After graduating from the Sir J.J. School of Art in 1944, Jehangir Sabavala studied painting in Europe at the Heatherly School of Art, London (1945-47), The Academie Julian and Academie André Lhote, Paris (1953-54) and The Academie de la Grande Chaumière, Paris (1957). His paintings reflect the cosmopolitanism of the post World War II era and the several years he spent studying Classicism, Impressionism and later Cubism under the tutelage of the painter and art historian André Lhote.
Executed in the 1950s, this portrait is a stunning example of his merging styles and his growing affinity for Cubism. This portrait, with its angularity, strong art deco stylistic treatments and reference to the ideals of classical proportation bears resemblence to works by Tamara de Lempicka (1898-1980). As one of the most sought after portraitists during the late 1920s and 1930s, de Lempicka combined elements from French Cubism, Purism and Neo-Classicism. Her portraits were modern-looking and perfectly reflected the liberated assertiveness and opulence of the Parisian post-war annes folles and the fabled American Jazz Age.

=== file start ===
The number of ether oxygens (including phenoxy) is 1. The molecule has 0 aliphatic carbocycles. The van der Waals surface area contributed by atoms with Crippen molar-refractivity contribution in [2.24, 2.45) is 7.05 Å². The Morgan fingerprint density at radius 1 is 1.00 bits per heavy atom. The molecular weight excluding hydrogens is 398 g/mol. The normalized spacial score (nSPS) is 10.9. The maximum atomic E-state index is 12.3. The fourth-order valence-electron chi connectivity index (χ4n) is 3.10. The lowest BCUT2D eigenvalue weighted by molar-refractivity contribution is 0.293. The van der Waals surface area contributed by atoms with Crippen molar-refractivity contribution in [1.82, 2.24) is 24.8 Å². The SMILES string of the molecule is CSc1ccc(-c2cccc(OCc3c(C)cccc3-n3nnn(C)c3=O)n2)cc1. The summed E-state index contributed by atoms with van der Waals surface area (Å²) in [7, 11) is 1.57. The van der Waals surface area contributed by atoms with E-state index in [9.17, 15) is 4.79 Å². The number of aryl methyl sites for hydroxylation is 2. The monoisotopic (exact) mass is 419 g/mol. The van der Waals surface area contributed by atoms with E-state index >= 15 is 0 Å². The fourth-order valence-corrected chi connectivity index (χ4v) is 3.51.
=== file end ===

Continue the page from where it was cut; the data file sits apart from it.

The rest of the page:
Sabavala's model with her modern coiffure, lowered gaze, tilted head, slanted shoulder and decorative floral background, reminds us of de Lempicka's masterpiece Portrait de Madame M., 1932. In much the same way as de Lempicka's portrait mirrors the social ideals of a well-heeled and influential class with good taste, Sabavala's portrait mirrors the spirit of the sophisticated, well-travelled and highly educated Parsi women of Bombay. Rare within his oeuvre, Sabavala's portrait despite it's precise, hard lines is delicate and refined.